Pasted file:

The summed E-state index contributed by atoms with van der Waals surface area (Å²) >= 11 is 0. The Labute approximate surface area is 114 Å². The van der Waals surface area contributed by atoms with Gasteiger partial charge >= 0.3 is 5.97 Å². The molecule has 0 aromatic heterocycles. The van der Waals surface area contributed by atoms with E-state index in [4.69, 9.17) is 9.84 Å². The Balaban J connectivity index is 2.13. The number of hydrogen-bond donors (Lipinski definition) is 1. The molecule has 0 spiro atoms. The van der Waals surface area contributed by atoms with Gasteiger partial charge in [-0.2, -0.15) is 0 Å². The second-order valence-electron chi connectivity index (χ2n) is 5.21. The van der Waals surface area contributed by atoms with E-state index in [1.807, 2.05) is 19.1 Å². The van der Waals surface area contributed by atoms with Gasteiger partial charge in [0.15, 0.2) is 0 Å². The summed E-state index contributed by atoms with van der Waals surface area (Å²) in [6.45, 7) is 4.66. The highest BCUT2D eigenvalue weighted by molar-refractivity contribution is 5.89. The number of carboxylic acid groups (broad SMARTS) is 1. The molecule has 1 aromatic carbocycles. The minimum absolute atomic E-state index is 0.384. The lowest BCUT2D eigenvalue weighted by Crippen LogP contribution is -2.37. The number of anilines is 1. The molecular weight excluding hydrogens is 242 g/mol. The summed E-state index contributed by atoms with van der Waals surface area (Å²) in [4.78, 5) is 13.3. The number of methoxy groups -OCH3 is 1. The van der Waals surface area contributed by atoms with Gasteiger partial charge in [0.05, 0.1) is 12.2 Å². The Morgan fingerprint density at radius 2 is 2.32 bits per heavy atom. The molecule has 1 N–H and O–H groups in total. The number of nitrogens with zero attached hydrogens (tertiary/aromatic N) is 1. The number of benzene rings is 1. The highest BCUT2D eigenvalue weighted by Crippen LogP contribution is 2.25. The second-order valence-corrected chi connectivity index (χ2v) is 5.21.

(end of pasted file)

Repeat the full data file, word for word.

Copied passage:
The summed E-state index contributed by atoms with van der Waals surface area (Å²) >= 11 is 0. The Labute approximate surface area is 114 Å². The van der Waals surface area contributed by atoms with Gasteiger partial charge >= 0.3 is 5.97 Å². The molecule has 0 aromatic heterocycles. The van der Waals surface area contributed by atoms with E-state index in [4.69, 9.17) is 9.84 Å². The Balaban J connectivity index is 2.13. The number of hydrogen-bond donors (Lipinski definition) is 1. The molecule has 0 spiro atoms. The van der Waals surface area contributed by atoms with Gasteiger partial charge in [-0.2, -0.15) is 0 Å². The second-order valence-electron chi connectivity index (χ2n) is 5.21. The van der Waals surface area contributed by atoms with E-state index in [1.807, 2.05) is 19.1 Å². The van der Waals surface area contributed by atoms with Gasteiger partial charge in [0.15, 0.2) is 0 Å². The summed E-state index contributed by atoms with van der Waals surface area (Å²) in [6.45, 7) is 4.66. The highest BCUT2D eigenvalue weighted by molar-refractivity contribution is 5.89. The number of carboxylic acid groups (broad SMARTS) is 1. The molecule has 1 aromatic carbocycles. The minimum absolute atomic E-state index is 0.384. The lowest BCUT2D eigenvalue weighted by Crippen LogP contribution is -2.37. The number of anilines is 1. The molecular weight excluding hydrogens is 242 g/mol. The summed E-state index contributed by atoms with van der Waals surface area (Å²) in [4.78, 5) is 13.3. The number of methoxy groups -OCH3 is 1. The van der Waals surface area contributed by atoms with Gasteiger partial charge in [0.05, 0.1) is 12.2 Å². The Morgan fingerprint density at radius 2 is 2.32 bits per heavy atom. The molecule has 1 N–H and O–H groups in total. The number of nitrogens with zero attached hydrogens (tertiary/aromatic N) is 1. The number of benzene rings is 1. The highest BCUT2D eigenvalue weighted by Crippen LogP contribution is 2.25. The second-order valence-corrected chi connectivity index (χ2v) is 5.21.